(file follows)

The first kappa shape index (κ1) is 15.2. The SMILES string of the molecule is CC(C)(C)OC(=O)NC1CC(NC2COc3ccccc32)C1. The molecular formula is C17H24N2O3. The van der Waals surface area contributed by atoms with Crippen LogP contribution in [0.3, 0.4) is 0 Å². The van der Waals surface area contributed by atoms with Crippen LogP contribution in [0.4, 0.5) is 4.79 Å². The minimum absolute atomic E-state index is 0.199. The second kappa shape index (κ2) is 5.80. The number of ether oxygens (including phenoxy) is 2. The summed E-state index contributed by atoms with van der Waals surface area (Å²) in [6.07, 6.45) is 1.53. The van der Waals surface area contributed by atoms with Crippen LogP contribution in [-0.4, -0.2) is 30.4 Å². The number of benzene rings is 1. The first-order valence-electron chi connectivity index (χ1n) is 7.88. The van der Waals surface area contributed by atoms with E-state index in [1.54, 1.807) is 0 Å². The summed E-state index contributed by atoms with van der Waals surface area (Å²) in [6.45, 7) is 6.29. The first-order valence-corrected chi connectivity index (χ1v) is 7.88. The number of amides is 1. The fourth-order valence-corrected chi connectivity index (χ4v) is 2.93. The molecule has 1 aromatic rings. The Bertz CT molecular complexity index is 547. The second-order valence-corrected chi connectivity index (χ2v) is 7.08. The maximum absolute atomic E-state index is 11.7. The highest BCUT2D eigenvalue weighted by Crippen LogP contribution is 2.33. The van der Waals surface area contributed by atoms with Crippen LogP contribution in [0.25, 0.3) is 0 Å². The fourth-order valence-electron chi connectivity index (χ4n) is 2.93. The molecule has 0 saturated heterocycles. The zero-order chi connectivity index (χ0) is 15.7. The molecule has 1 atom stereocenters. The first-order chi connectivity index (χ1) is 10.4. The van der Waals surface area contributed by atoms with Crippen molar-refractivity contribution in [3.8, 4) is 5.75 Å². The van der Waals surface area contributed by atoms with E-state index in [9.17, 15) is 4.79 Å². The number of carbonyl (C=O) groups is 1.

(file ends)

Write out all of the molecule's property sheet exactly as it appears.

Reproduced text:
The first kappa shape index (κ1) is 15.2. The SMILES string of the molecule is CC(C)(C)OC(=O)NC1CC(NC2COc3ccccc32)C1. The molecular formula is C17H24N2O3. The van der Waals surface area contributed by atoms with Crippen LogP contribution in [0.3, 0.4) is 0 Å². The van der Waals surface area contributed by atoms with Crippen LogP contribution in [0.4, 0.5) is 4.79 Å². The minimum absolute atomic E-state index is 0.199. The second kappa shape index (κ2) is 5.80. The number of ether oxygens (including phenoxy) is 2. The summed E-state index contributed by atoms with van der Waals surface area (Å²) in [6.07, 6.45) is 1.53. The van der Waals surface area contributed by atoms with Crippen LogP contribution in [-0.4, -0.2) is 30.4 Å². The number of benzene rings is 1. The first-order valence-electron chi connectivity index (χ1n) is 7.88. The van der Waals surface area contributed by atoms with E-state index in [1.54, 1.807) is 0 Å². The summed E-state index contributed by atoms with van der Waals surface area (Å²) in [6.45, 7) is 6.29. The first-order valence-corrected chi connectivity index (χ1v) is 7.88. The number of amides is 1. The fourth-order valence-corrected chi connectivity index (χ4v) is 2.93. The molecule has 1 aromatic rings. The Bertz CT molecular complexity index is 547. The second-order valence-corrected chi connectivity index (χ2v) is 7.08. The maximum absolute atomic E-state index is 11.7. The highest BCUT2D eigenvalue weighted by Crippen LogP contribution is 2.33. The van der Waals surface area contributed by atoms with Crippen LogP contribution in [0.25, 0.3) is 0 Å². The fourth-order valence-electron chi connectivity index (χ4n) is 2.93. The molecule has 0 saturated heterocycles. The zero-order chi connectivity index (χ0) is 15.7. The molecule has 1 atom stereocenters. The first-order chi connectivity index (χ1) is 10.4. The van der Waals surface area contributed by atoms with Crippen molar-refractivity contribution in [3.8, 4) is 5.75 Å². The van der Waals surface area contributed by atoms with E-state index in [9.17, 15) is 4.79 Å². The number of carbonyl (C=O) groups is 1.